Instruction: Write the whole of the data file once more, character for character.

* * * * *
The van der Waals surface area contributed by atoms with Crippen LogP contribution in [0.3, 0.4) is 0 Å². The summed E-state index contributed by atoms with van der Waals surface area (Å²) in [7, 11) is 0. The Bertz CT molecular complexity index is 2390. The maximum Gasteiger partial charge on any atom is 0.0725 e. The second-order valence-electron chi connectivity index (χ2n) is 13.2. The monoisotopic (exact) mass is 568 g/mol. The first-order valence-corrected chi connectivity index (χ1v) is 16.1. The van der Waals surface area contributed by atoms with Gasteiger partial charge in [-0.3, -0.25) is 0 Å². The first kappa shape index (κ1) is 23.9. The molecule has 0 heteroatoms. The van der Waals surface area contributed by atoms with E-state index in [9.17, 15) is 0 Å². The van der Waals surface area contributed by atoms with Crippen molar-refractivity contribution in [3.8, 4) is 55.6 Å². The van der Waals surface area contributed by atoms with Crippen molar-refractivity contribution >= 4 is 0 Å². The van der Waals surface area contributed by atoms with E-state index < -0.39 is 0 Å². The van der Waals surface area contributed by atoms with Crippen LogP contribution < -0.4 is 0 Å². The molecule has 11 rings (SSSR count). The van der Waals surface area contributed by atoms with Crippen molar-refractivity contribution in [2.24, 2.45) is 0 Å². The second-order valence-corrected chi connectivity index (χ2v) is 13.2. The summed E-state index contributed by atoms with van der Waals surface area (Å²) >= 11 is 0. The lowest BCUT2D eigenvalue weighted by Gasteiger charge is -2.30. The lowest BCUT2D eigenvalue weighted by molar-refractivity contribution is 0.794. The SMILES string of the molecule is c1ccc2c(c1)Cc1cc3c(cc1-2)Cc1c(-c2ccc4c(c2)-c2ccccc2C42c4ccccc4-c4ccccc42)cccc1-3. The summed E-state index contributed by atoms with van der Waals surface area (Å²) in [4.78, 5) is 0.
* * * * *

The van der Waals surface area contributed by atoms with Crippen LogP contribution in [0.3, 0.4) is 0 Å². The summed E-state index contributed by atoms with van der Waals surface area (Å²) in [7, 11) is 0. The Bertz CT molecular complexity index is 2390. The maximum Gasteiger partial charge on any atom is 0.0725 e. The second-order valence-electron chi connectivity index (χ2n) is 13.2. The monoisotopic (exact) mass is 568 g/mol. The first-order valence-corrected chi connectivity index (χ1v) is 16.1. The van der Waals surface area contributed by atoms with Gasteiger partial charge in [-0.3, -0.25) is 0 Å². The first kappa shape index (κ1) is 23.9. The molecule has 0 heteroatoms. The van der Waals surface area contributed by atoms with E-state index in [9.17, 15) is 0 Å². The van der Waals surface area contributed by atoms with Crippen molar-refractivity contribution in [3.8, 4) is 55.6 Å². The van der Waals surface area contributed by atoms with Crippen molar-refractivity contribution >= 4 is 0 Å². The van der Waals surface area contributed by atoms with E-state index < -0.39 is 0 Å². The van der Waals surface area contributed by atoms with Crippen LogP contribution < -0.4 is 0 Å². The molecule has 11 rings (SSSR count). The van der Waals surface area contributed by atoms with Crippen molar-refractivity contribution in [2.24, 2.45) is 0 Å². The second-order valence-corrected chi connectivity index (χ2v) is 13.2. The summed E-state index contributed by atoms with van der Waals surface area (Å²) >= 11 is 0. The lowest BCUT2D eigenvalue weighted by Gasteiger charge is -2.30. The lowest BCUT2D eigenvalue weighted by molar-refractivity contribution is 0.794. The SMILES string of the molecule is c1ccc2c(c1)Cc1cc3c(cc1-2)Cc1c(-c2ccc4c(c2)-c2ccccc2C42c4ccccc4-c4ccccc42)cccc1-3. The summed E-state index contributed by atoms with van der Waals surface area (Å²) in [4.78, 5) is 0.